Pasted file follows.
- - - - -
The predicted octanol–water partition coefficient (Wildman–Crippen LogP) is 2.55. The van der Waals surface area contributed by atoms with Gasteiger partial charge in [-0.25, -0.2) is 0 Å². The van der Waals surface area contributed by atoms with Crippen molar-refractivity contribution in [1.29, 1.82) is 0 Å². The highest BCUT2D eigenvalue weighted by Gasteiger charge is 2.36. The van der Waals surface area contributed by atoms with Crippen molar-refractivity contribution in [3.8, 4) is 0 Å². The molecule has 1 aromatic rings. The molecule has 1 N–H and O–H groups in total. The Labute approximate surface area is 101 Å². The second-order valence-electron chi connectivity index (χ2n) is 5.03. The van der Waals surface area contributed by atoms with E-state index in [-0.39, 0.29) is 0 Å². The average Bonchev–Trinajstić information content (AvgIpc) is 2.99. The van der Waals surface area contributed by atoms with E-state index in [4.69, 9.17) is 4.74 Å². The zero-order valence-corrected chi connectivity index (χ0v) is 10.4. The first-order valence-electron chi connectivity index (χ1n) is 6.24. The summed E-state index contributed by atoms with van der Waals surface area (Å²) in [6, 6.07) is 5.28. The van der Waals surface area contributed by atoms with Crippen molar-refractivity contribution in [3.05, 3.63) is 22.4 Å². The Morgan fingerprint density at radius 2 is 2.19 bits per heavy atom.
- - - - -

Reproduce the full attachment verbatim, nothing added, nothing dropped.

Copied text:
The predicted octanol–water partition coefficient (Wildman–Crippen LogP) is 2.55. The van der Waals surface area contributed by atoms with Gasteiger partial charge in [-0.25, -0.2) is 0 Å². The van der Waals surface area contributed by atoms with Crippen molar-refractivity contribution in [1.29, 1.82) is 0 Å². The highest BCUT2D eigenvalue weighted by Gasteiger charge is 2.36. The van der Waals surface area contributed by atoms with Crippen molar-refractivity contribution in [3.8, 4) is 0 Å². The molecule has 1 aromatic rings. The molecule has 1 N–H and O–H groups in total. The Labute approximate surface area is 101 Å². The second-order valence-electron chi connectivity index (χ2n) is 5.03. The van der Waals surface area contributed by atoms with E-state index in [-0.39, 0.29) is 0 Å². The average Bonchev–Trinajstić information content (AvgIpc) is 2.99. The van der Waals surface area contributed by atoms with E-state index in [4.69, 9.17) is 4.74 Å². The zero-order valence-corrected chi connectivity index (χ0v) is 10.4. The first-order valence-electron chi connectivity index (χ1n) is 6.24. The summed E-state index contributed by atoms with van der Waals surface area (Å²) in [6, 6.07) is 5.28. The van der Waals surface area contributed by atoms with Crippen molar-refractivity contribution in [3.05, 3.63) is 22.4 Å². The Morgan fingerprint density at radius 2 is 2.19 bits per heavy atom.